Friday, July 5, 2019

Theological concepts and academic disciplines

At the African Scholars track of the IFES World Assembly, we are discussing Christian perspectives on academic disciplines.

A helpful article is by Elizabeth Hall, Structuring the Scholarly Imagination.
A video of a lecture is here

I will give a shorter of my seminar, Moving towards a Christian perspective on your academic discipline. Slides and a questionnaire are available here.
There is also a French translation of the questionnaire.

It builds around four key theological concepts: creation, fall, redemption, renewal.

IFES seminar on biblical theology and the sciences

I am giving a seminar on this topic at the IFES World Assembly in Johannesburg.
My slides are here.

Here are some of the recommended resources


Science and Genesis, featuring John Polkinghorne, Alister McGrath, N.T. Wright, and others.

introductory books

Let there be science

Exploring Science and Belief by Michael Poole

Why study?

advanced books

Psychology through eyes of faith

Sociology through eyes of faith

Gods that Fail by Vinoth Ramachandra

courses and study guides

Test of Faith


Faraday Institute for Science and Religion

Christians in science


Resources in French

Saturday, June 29, 2019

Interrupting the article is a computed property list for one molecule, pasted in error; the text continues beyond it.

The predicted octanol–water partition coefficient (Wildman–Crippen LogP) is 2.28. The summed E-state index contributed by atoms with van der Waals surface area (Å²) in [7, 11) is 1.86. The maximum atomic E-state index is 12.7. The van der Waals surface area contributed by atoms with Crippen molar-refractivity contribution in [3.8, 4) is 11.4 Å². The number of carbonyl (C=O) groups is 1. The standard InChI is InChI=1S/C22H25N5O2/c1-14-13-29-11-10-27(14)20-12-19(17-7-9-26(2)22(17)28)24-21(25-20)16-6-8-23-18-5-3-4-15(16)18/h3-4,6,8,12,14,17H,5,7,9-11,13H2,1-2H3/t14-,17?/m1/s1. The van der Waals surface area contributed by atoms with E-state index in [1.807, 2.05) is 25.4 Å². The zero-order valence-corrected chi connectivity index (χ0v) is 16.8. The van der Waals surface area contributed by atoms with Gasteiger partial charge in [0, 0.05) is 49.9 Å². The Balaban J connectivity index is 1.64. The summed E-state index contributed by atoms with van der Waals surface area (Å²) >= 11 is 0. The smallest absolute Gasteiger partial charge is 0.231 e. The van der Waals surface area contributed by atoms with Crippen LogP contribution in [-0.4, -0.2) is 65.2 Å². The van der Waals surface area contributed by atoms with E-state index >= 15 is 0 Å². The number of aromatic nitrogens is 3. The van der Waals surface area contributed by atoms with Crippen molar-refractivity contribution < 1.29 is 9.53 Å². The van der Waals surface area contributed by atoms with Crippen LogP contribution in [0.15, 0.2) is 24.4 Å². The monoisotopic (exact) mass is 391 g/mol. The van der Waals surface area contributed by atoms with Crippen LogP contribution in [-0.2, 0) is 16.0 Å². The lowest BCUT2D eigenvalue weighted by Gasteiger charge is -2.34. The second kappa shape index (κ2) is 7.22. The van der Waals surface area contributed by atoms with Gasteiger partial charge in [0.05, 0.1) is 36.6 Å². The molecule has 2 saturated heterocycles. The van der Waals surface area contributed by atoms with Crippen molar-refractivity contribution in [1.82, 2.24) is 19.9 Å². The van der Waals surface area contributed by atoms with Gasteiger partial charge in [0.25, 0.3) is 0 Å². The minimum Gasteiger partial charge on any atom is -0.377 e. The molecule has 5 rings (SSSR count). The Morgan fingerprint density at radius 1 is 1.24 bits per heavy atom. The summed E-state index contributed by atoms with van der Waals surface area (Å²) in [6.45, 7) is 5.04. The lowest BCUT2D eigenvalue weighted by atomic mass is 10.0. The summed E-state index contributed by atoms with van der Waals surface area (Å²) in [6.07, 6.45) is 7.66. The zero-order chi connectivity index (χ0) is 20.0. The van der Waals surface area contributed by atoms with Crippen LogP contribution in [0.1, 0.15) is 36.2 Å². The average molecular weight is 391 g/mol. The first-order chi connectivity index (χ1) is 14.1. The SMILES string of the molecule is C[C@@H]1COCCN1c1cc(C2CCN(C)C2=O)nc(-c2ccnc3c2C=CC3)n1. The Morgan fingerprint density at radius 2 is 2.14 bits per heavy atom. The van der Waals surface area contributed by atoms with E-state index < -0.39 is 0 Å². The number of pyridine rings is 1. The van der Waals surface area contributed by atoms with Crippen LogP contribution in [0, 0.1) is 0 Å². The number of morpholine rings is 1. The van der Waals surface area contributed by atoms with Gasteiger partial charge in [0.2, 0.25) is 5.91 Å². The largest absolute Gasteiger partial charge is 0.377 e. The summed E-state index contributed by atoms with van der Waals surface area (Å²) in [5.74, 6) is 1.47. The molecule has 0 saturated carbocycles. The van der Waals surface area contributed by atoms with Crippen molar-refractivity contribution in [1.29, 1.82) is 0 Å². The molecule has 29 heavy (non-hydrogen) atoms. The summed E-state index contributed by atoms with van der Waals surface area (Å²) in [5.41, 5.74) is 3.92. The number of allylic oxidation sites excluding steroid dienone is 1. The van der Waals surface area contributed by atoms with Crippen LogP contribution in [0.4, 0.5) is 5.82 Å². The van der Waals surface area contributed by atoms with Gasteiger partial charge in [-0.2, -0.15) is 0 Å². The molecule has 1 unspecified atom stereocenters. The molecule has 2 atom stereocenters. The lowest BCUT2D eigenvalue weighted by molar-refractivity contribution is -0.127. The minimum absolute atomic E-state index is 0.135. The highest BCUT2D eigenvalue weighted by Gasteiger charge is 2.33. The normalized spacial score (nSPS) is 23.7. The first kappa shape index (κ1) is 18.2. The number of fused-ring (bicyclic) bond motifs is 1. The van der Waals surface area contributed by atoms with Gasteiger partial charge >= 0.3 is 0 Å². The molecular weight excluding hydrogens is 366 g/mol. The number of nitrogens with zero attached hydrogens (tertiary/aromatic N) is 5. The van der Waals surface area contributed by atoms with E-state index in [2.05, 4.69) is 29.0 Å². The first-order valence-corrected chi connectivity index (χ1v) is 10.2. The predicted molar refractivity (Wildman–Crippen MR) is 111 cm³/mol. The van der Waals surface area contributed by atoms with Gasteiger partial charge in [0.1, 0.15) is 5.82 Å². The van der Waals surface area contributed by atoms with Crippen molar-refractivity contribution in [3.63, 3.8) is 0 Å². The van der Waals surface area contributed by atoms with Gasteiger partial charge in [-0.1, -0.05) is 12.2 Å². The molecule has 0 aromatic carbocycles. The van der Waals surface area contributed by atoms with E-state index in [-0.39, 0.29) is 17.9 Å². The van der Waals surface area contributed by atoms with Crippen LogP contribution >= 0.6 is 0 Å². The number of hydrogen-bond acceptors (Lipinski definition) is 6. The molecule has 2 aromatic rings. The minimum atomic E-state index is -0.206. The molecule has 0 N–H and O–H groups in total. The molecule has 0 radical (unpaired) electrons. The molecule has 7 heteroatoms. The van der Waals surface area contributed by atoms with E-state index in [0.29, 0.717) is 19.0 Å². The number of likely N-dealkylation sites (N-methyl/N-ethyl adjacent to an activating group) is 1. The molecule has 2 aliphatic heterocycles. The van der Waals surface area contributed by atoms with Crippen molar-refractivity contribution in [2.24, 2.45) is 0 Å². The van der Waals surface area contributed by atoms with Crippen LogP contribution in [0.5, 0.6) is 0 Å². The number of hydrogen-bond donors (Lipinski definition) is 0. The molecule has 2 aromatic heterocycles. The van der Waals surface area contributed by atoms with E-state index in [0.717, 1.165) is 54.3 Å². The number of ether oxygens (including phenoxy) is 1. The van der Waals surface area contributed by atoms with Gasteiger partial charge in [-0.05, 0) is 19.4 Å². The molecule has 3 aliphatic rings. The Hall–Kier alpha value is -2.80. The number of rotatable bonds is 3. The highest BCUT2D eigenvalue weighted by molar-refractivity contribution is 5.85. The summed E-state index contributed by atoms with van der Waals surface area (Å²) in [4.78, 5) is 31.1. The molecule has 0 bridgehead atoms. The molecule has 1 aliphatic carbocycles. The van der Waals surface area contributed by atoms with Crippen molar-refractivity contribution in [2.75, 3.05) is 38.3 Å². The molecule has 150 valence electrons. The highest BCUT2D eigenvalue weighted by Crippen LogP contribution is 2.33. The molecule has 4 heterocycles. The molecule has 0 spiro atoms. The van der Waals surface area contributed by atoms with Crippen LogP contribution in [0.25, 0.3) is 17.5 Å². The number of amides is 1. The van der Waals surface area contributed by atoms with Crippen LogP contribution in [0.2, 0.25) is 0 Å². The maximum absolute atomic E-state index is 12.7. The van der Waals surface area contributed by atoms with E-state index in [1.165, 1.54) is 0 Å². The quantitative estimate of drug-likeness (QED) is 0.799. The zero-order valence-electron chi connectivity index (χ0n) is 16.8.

IFES seminar on mental health in universities

I am giving a seminar on mental health in universities at the IFES World Assembly in Johannesburg.
My co-presenter is Ibukun Adekoya, a Ph.D. student in Counseling Psychology at McGill University.
Later I will post our slides.
Here are some of the recommended resources


Why Africa needs to start focusing on the neglected issue of mental health
Article in the conversation, by Crick Lund.

Turning the church's attention to mental health
Lausanne movement

Mental health: a guide for Faith Leaders,
American Psychiatric Association

Introductory books

Troubled Minds, Amy Simpson

Grace for the afflicted, Matthew Stanford

Lost Connections, Johan Hari

Advanced books

Psychology through the eyes of faith,
David Myers and Malcolm Jeeves

Global mental health and the church

Christian counseling: an African Indigenous Perspective.


Sanctuary Mental Health Ministries 

Grace alliance

Trauma Healing Institute of the American Bible Society

Wednesday, May 29, 2019

The core values of medieval universities

In writing my article Towards a Christian vision for the modern secular university, I was helped by a nice paper by Professor David Ford of Cambridge. “Faith and Universities in a Religious and Secular World.”  Ford recounts how Walter Ruegg, the editor of the definitive four-volume A History of the University in Europe noted that the medieval university was defined by seven core values.

1. God is creator of an ordered world that is accessible to human reason;    
 2. human imperfection; this impelled intellectual criticism and collegial cooperation.
 3. humanity is made in the image of God; this laid the foundation for academic freedom.
 4. the appropriateness of public argument and discussion to the absoluteness of scientific truth;  
 5. scientific and scholarly knowledge as a public good transcending any economic advantage it might bring;  
 6. the cumulative and self-correcting process of the growth of knowledge  
7. the equality and solidarity of those committed to the pursuit of knowledge
Three things I find striking. First, how these values are deeply rooted in Christian theology. Second, that these values are the basis for good universities today, even if they are completely secular.